Bilingualism and the brain

Many parents know the benefits that learning more than one language can have for a child’s future. However, many parents are not aware of the additional benefits that learning a second language can have! The language-learning experience changes the brain, and with it, alters the course of development. There have been multiple studies that attempt to understand the effects of bilingualism, and the surprising conclusion is that learning a second language (or even third or fourth) has an effect on development beyond the linguistic realm.

The social brain

The idea of theory of mind is central to getting a glimpse into what we now know about how bilingualism can affect social processes. Theory of mind (ToM) is defined as one’s assumptions or ideas of how others think of something. ToM requires the mental representations of both your own self and others’ – and realizing that your mind and knowledge is separate from others’.

In an important study on the effects of bilingualism on social cognition, researchers Nguyen and Astington compared groups of children of 3 to 5 years of age on a series of measures, including a false-belief task to test theory of mind. In this task, also known as the Sally-Anne test, a child is shown a story in which Anne moves Sally’s toys when Sally is not looking. The child is then asked to point to where Sally will think the toys are. A child that demonstrates theory of mind will recognize that Sally will still think the toys are where she left them originally, because she doesn’t have all of the information that Anne, and the child, has. In the study, one group of children had been exposed to both English and French from birth or before the age of 8 months, while others had mostly been exposed to either French or English. The study found that bilinguals significantly outperformed monolinguals on the False-Belief tasks after controlling for age and language proficiency. Working memory was also significantly increased in bilinguals.

Executive function

Working memory does not seem to be the only executive function that is enhanced in bilinguals. In a study by Bialystok and Senman, it was found that the differences between bilinguals and monolinguals on a series of theory of mind tasks were related to stronger inhibitory control. Although this might be considered more relevant to the cognitive realm, it is not irrelevant to social competence. Social competence involves emotional regulation – or adapting your response in order to achieve a goal. Although inhibition and emotional control are not the same thing, the two have been shown to be strongly correlated in preschool children (Carlson and Wang, 2007). Why does social competence matter? Social competence is “predictive of subsequent adjustment, academic success, self-worth, and mental health”. It is also a “fundamental gauge” of positive outcomes in young children, and one of the foundations for school readiness (Oades-Sese, Esquivel, Kaliski, and Maniatis, 2011).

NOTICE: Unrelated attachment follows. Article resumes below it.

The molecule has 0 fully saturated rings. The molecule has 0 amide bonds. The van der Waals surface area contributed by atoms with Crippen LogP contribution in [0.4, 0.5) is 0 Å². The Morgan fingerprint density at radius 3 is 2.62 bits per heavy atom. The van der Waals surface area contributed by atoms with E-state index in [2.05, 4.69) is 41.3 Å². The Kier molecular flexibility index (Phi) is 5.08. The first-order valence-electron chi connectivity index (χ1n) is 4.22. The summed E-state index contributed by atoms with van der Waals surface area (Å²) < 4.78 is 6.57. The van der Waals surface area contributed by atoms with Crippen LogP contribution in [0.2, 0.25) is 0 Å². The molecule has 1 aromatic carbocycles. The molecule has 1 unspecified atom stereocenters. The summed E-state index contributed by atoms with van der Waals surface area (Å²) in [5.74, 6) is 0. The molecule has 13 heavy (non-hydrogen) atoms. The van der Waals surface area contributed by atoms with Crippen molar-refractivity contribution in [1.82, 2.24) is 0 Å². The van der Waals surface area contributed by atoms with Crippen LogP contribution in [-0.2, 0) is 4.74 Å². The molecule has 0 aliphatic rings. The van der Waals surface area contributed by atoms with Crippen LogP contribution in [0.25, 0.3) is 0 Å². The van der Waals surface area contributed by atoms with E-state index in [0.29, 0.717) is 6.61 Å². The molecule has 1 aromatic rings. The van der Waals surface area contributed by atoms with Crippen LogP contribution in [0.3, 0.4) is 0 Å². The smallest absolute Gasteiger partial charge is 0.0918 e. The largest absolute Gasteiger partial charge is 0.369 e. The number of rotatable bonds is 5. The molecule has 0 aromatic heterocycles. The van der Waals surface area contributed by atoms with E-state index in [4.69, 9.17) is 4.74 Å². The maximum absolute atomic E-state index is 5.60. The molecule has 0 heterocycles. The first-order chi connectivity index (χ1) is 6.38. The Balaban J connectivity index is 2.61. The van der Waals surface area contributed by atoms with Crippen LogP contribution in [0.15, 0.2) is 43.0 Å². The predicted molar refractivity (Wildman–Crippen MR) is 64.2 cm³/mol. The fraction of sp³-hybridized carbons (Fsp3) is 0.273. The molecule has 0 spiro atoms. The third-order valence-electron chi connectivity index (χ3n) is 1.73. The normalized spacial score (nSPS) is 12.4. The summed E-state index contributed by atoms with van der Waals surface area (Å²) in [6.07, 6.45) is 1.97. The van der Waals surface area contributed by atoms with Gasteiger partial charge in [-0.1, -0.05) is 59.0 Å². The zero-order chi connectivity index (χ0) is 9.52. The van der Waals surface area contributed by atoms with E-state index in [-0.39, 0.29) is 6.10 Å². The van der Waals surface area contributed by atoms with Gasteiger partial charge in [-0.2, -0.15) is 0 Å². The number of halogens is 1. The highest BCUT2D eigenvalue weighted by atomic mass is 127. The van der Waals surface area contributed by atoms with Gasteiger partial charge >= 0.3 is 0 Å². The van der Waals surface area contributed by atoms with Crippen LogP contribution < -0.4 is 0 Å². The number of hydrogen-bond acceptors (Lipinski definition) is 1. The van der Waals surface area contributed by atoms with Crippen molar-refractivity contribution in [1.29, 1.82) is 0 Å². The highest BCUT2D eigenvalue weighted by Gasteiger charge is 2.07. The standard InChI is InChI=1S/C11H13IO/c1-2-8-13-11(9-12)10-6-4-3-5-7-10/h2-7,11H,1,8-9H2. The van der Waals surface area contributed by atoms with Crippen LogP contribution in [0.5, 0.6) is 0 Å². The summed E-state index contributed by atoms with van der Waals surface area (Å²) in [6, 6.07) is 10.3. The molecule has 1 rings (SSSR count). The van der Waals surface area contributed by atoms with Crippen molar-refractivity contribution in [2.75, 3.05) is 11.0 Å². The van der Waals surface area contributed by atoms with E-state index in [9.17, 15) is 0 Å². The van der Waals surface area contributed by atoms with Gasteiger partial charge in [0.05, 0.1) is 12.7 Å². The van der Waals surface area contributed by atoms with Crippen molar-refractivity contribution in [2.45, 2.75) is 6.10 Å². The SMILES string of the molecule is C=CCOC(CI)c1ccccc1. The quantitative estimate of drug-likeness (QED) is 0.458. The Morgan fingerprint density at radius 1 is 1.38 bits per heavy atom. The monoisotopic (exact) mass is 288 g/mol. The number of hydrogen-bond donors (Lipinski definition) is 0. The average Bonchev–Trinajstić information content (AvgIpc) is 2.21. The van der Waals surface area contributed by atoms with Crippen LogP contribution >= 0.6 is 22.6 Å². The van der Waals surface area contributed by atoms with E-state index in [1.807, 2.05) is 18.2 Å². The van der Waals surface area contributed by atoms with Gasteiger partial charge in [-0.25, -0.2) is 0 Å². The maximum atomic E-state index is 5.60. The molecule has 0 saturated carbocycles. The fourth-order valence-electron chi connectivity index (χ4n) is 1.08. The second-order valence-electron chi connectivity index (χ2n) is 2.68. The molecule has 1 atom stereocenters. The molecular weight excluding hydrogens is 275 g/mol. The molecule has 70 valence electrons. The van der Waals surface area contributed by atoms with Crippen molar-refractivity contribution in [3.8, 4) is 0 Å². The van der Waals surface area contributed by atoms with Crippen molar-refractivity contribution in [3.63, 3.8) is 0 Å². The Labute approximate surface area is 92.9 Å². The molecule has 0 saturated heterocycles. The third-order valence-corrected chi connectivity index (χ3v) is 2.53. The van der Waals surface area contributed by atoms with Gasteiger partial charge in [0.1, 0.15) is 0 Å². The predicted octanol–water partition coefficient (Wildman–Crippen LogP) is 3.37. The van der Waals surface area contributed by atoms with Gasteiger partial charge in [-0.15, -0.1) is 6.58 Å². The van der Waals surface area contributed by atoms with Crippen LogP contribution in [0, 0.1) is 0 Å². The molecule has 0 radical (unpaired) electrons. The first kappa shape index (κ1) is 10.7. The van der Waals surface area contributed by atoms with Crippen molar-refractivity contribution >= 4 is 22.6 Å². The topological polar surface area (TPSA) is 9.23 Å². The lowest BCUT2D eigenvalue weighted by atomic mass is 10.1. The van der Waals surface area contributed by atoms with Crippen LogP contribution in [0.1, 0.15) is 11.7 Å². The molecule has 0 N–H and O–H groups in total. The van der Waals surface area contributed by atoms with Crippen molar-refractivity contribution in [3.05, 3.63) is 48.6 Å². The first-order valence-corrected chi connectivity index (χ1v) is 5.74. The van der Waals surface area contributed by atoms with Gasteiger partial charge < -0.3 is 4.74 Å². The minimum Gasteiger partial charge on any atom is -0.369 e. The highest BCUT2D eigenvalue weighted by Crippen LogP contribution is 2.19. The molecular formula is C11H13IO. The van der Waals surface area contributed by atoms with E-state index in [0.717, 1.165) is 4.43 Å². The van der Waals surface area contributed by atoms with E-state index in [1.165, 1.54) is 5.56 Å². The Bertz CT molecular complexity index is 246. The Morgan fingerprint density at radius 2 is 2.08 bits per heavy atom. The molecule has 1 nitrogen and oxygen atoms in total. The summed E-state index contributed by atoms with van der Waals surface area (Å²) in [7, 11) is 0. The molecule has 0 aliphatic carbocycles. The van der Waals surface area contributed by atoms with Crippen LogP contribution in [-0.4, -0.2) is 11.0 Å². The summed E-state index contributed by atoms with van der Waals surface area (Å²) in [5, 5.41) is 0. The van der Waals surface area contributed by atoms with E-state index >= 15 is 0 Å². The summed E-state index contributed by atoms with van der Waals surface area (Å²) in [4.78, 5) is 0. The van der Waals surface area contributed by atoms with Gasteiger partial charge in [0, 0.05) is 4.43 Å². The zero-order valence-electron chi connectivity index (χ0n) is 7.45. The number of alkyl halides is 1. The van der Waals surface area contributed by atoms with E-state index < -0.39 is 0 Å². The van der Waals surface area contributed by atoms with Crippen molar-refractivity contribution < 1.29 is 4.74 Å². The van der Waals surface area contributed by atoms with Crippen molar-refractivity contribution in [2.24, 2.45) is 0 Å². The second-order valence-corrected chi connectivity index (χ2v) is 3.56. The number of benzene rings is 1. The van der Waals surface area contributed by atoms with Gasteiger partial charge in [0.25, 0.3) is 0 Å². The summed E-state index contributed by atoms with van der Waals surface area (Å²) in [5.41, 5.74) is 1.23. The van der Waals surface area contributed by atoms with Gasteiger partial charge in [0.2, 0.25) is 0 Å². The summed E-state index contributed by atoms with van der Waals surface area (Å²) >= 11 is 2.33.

There are several possible implications for policy from the research that has been carried out on emerging bilinguals and monolinguals. Oades-Sese, Esquivel, Kaliski, and Maniatis (2011) suggest that it is important for children to become proficient in at least one language during preschool. Programs that help identify children who have low language skills should be created in order to allow for a timely intervention to take place. Also important is public knowledge that bilingualism does not ‘confuse’ or slow children down. Although there have been several studies that suggest that bilingual children develop more slowly than monolingual children, the evidence is inconclusive – factors such as socio-economic status are more likely to be the reason behind this. In terms of policy, this means that teaching a second language in preschool is not detrimental to home language skills in children – it could even be beneficial to school readiness and social competence!

If we want to boost a child’s academic outcomes, bilingualism can be a powerful tool to consider. As mentioned above, social competence is fundamental to doing well in school – and bilingualism seems to enhance the ‘non-cognitive’ skills that kids need in order to succeed. The interplay between bilingualism, theory of mind, and social skills has been proven to be anything but negligible. With this knowledge, it is important that policymakers in the field of education recognize the power of languages to drastically improve outcomes.

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